With most UK adults spending almost an entire day a week online, business leaders are increasingly creating break-out spaces in a bid to keep staff invigorated and boost collaboration, according to a workplace technology expert Condeco Software.
The latest Office of National Statistics (ONS) figures show that the average adult spends more than 20 hours online a week, which includes time spent on the internet at work. Therefore, breakout spaces are vital way for businesses across the world to help give staff a rest from the glare of their computer screen.
These areas can be described simply as a separate space, away from the normal work arena – a place where staff can do anything from eat their lunch, relax, brainstorm, or hold meetings. Giving people a break from the computer screen also has benefits that some people may overlook, such as helping firms comply with health and safety rules.
Firms may be under the impression that such spaces are a luxury which they cannot afford. However, Debra Ward, Managing Director for EMEA at Condeco Software, warns that decision makers must consider the benefits and positive impact on the culture of the office before ruling out creating such an area.
Debra comments: “Forward-thinking companies were quick to realise the importance of creating break-out spaces in the office. To some businesses however, it may seem like a fad and ‘agility’ and ‘flexible working’ are interpreted as just industry buzz words. That couldn’t be further from the truth. Organisations are increasingly seeing the huge benefit these spaces can yield. It gives their teams a relaxed area to work together, float ideas, collaborate and connect. It also improves employee engagement by giving a space for staff to discuss the business with one another comfortably, creating better cross-functional relations and partnerships.”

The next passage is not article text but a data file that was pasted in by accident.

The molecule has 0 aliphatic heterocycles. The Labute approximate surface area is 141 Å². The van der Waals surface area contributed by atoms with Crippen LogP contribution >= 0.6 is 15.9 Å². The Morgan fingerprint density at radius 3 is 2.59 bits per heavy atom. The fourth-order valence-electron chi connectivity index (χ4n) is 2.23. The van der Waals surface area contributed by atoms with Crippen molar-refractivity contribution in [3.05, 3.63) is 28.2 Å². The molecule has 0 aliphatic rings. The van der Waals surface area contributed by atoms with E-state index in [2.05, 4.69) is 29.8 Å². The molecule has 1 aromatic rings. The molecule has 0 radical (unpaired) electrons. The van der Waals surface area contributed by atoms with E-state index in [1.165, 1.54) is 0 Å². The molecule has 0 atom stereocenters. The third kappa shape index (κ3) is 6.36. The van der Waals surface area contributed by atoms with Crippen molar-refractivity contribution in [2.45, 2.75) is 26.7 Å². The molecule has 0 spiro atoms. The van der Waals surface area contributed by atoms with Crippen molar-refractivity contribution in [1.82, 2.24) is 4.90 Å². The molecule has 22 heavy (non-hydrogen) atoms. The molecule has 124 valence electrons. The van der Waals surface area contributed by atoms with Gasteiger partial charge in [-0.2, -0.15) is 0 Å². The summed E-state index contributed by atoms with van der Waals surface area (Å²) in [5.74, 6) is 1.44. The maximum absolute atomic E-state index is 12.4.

In order to address the concerns of many business leaders about whether they have sufficient space to create such zones, Condeco Software created Condeco Sense, a market first in sensory technology that enables business leaders to access accurate, real-time data on how their workspaces, meeting rooms and breakout spaces are used.
Debra adds: “By embracing technology, decision makers can now simply use data to re-arrange their workspace. Having tangible data means that firms can make full use of their office space, which is vital when real estate is so costly. But having data goes further, it gives businesses the power and information to drive change in their workplace, efficiently and effectively.
“Many organisations currently employ walk-through surveys to asses the usage of their office and these can add real value, but they does not paint a full picture. These methods should be combined with technology to give decision makers a holistic view which empowers them with to make business defining decisions.
“Creating well-planned and well-thought out breakout spaces can make it easier for staff to work together, which in turn drives collaboration. The connectivity which these areas create also means that that a more engaged workforce is created, helping them pull together as a team towards business goals.”